Throughout her life, Rich has taught at a number of colleges and universities, beginning as a lecturer at Swarthmore College in 1967 and continuing through the Graduate School of the Arts of Columbia University and on to City College of the City University of New York. In 1972, she left New York to teach at Brandeis University in Waltham, Massachusetts. Among the other institutions where Rich carried on her work as both poet and teachers are Bryn Mawr, Rutgers, Cornell, Scripps, Pacific Oaks, and Stanford. She has also been a member of the advisory board of the Boston Woman’s Fund and New Jewish Agenda. She was elected a chancellor of the Academy of American Poets in 1999, having received their Tanning Award for Mastery in the Art of Poetry (the Wallace Stevens Award) in 1996.
She has been the recipient of nearly every major literary award, including the first Ruth Lilly Poetry Prize (1986), the Common Wealth Award in Literature (1991), the National Poetry Association Award for Distinguished Service to the Art of Poetry (1989), the Frost Silver Medal for lifetime achievement (1992), a MacArthur Fellowship (1994), the Lannan Foundation Lifetime Achievement Award (1999) and the Bollingen Prize for Poetry (2003).
But in 1997 Rich publicly refused to accept the National Medal of Arts, the United States government’s foremost award in the arts. In a letter published by the New York Times, Rich wrote to Jane Alexander, then-head of the National Endowment for the Arts: “I cannot accept such an award from President Clinton or this White House because the very meaning of art, as I understand it, is incompatible with the cynical politics of this administration.” In a further letter to Alexander, she explained:
Art—in my own case the art of poetry—means nothing if it simply decorates the dinner table of power which holds it hostage. The radical disparities of wealth and power in America are widening at a devastating rate. A President cannot meaningfully honor certain token artists while the people at large are so dishonored… My concern for my country is inextricable from my concerns as an artist. I could not participate in a ritual which would feel so hypocritical to me.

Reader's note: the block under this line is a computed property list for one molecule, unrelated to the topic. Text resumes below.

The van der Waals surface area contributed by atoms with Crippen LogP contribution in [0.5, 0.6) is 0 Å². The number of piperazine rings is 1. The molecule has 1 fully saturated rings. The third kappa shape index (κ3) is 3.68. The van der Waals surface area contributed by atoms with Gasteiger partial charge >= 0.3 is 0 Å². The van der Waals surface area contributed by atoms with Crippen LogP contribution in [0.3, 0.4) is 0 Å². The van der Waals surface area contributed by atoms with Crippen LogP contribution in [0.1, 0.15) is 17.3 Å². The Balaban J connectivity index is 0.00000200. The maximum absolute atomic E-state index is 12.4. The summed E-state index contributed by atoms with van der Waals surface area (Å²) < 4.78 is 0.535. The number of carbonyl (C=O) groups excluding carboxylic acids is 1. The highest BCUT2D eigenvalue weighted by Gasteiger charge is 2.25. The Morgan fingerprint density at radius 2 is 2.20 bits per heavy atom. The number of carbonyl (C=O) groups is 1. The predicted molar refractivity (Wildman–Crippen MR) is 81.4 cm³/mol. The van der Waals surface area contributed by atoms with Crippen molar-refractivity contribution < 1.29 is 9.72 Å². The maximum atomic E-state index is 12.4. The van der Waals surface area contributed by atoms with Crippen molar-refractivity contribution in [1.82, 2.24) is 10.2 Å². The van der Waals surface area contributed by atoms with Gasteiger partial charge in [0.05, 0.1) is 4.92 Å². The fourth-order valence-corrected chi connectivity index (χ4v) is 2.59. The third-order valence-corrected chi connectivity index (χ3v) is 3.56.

Upon reading Rich’s Midnight Salvage (1999), former U.S. Poet Laureate Robert Hass wrote that what “distinguishes her art is a restless need to confront difficulty, a refusal to be easily appeased.” Rich continues to be unappeased, and she continues to write.
The school among the ruins: Poems 2000–2004 (2004); Editor of Muriel Rukeyser Selected Poems (2004); What is Found There: Notebooks on Poetry and Politics (2003); Arts of the Possible: Essays and Conversations (2001); Fox: Poems 1998-2000 (2001); The Facts of a Doorframe: Poems 1951-2001 (2001); Midnight Salvage: Poems 1995-1998 (1999); A Change of World (1951); A Wild Patience Has Taken Me This Far: Poems 1978–1981 (1981); An Atlas of the Difficult World: Poems 1988–1991 (1991); Blood, Bread and Poetry: Selected Prose 1979–1986 (1986); Compulsory Heterosexuality and Lesbian Existence (1980); Dark Fields of the Republic: Poems 1991–1995 (1995); Diving into the Wreck: Poems 1971–1972 (1973); Lies, Secrets and Silence: Selected Prose 1966–1978 (1979); Of Woman Born: Motherhood as Experience and Institution (1976); Snapshots of a Daughter-in-Law: Poems 1954–1962 (1963); The Diamond Cutters and Other Poems (1955); The Dream of a Common Language: Poems 1974–1977 (1978); What Is Found There: Notebooks on Poetry and Politics (1994); Your Native Land, Your Life (1986).
“Adrienne Cecile Rich.” In Her Heritage: A Biographical Encyclopedia of Famous American Women (1994); Contemporary Authors, New Revision Series. Vol. 20; Erickson, Peter. “Singing America: From Walt Whitman to Adrienne Rich.” Kenyon Review (January 1, 1995); Hass, Robert. “Poet’s Choice.” Washington Post Book World, May 16, 1999; Rich, Adrienne. “Why I Refused the National Medal of the Arts.” Los Angeles Times Book Section (August 3, 1997); Rothschild, Matthew. “Adrienne Rich.” Progressive (January 1, 1994).
Adrienne Rich died on March 28, 2012.
How to cite this page
Thompson, Kathleen. "Adrienne Cecile Rich." Jewish Women: A Comprehensive Historical Encyclopedia. 20 March 2009. Jewish Women's Archive. (Viewed on January 22, 2018) <https://jwa.org/encyclopedia/article/rich-adrienne-cecile>.